Stacked tile extension
Dreadnought creasing tiles in red and brown brindle
Architect - Yard Architects
Photography - Oliver Chivers
Yard Architects took inspiration from Arts and Crafts detailing on lintels and designed a new extension on a London house using stacked creasing tiles as cladding. It was important for their design that the cresing tiles had no camber and were as flat as possible and Dreadnought's were ideal for this. A blend of Staffordshire red and brown brindle creasing tiles were used to reference the red Victorian brickwork on the street side of the house.
Simon Graham from Yard Architects explains," The infill extension is unique in it’s construction, using stacked clay creasing tiles to form the solid elements to both the rear and courtyard elevations. Ordinarily used in arts and crafts detailing, the creasing tiles are expansively used to define the new addition as distinct from the original house.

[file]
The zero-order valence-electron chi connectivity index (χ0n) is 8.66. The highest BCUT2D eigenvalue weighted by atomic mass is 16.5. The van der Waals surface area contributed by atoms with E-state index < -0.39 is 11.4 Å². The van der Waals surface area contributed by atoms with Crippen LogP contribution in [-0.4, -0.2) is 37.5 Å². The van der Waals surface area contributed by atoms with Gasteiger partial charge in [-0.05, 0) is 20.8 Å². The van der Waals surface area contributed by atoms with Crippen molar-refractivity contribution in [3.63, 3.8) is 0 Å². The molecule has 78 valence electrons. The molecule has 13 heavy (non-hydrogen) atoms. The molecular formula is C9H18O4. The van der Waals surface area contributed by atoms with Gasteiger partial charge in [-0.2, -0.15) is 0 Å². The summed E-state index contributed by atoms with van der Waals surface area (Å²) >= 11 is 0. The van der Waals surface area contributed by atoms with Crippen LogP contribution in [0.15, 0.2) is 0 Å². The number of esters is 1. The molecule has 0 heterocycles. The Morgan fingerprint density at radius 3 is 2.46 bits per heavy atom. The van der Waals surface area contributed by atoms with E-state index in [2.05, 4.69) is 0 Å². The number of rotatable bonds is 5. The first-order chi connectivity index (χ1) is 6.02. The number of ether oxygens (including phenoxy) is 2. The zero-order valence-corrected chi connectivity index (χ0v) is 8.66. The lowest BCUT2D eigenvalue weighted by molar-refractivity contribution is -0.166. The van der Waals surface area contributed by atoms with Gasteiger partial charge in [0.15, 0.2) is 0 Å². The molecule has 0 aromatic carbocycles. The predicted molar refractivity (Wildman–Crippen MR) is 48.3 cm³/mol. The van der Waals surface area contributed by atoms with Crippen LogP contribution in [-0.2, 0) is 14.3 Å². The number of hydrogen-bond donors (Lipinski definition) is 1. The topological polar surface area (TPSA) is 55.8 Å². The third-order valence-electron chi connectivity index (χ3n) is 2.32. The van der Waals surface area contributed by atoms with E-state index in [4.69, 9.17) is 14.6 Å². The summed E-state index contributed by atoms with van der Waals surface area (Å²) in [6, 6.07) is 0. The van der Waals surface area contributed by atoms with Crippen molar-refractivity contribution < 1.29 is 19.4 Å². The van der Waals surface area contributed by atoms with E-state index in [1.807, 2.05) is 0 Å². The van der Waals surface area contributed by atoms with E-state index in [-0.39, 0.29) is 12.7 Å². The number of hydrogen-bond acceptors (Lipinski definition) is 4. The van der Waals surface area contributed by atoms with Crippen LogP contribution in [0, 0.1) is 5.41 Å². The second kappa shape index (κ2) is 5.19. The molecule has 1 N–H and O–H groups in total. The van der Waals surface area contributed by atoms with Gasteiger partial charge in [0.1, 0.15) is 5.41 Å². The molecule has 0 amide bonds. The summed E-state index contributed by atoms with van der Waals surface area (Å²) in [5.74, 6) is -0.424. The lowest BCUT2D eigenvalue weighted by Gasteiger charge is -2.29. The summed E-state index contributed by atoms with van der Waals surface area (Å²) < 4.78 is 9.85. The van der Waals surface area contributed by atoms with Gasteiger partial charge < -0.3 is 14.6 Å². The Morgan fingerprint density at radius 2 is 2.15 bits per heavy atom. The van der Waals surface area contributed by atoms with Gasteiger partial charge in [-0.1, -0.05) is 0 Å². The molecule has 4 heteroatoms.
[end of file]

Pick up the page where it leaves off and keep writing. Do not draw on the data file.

The colour and detail references the red brickwork and ornate Victorian detailing to the street elevation of the house, which was the key concept in bringing an element of craftsmanship and interest to an otherwise plain rear composition.
The new kitchen and dining space spanning the width of the house is demarcated on the rear elevation with dark aluminium framed glazing and colour matched render, which allows the original form of the outrigger to be simply and economically retained, whilst also providing a homogenous block aesthetic across the ground floor."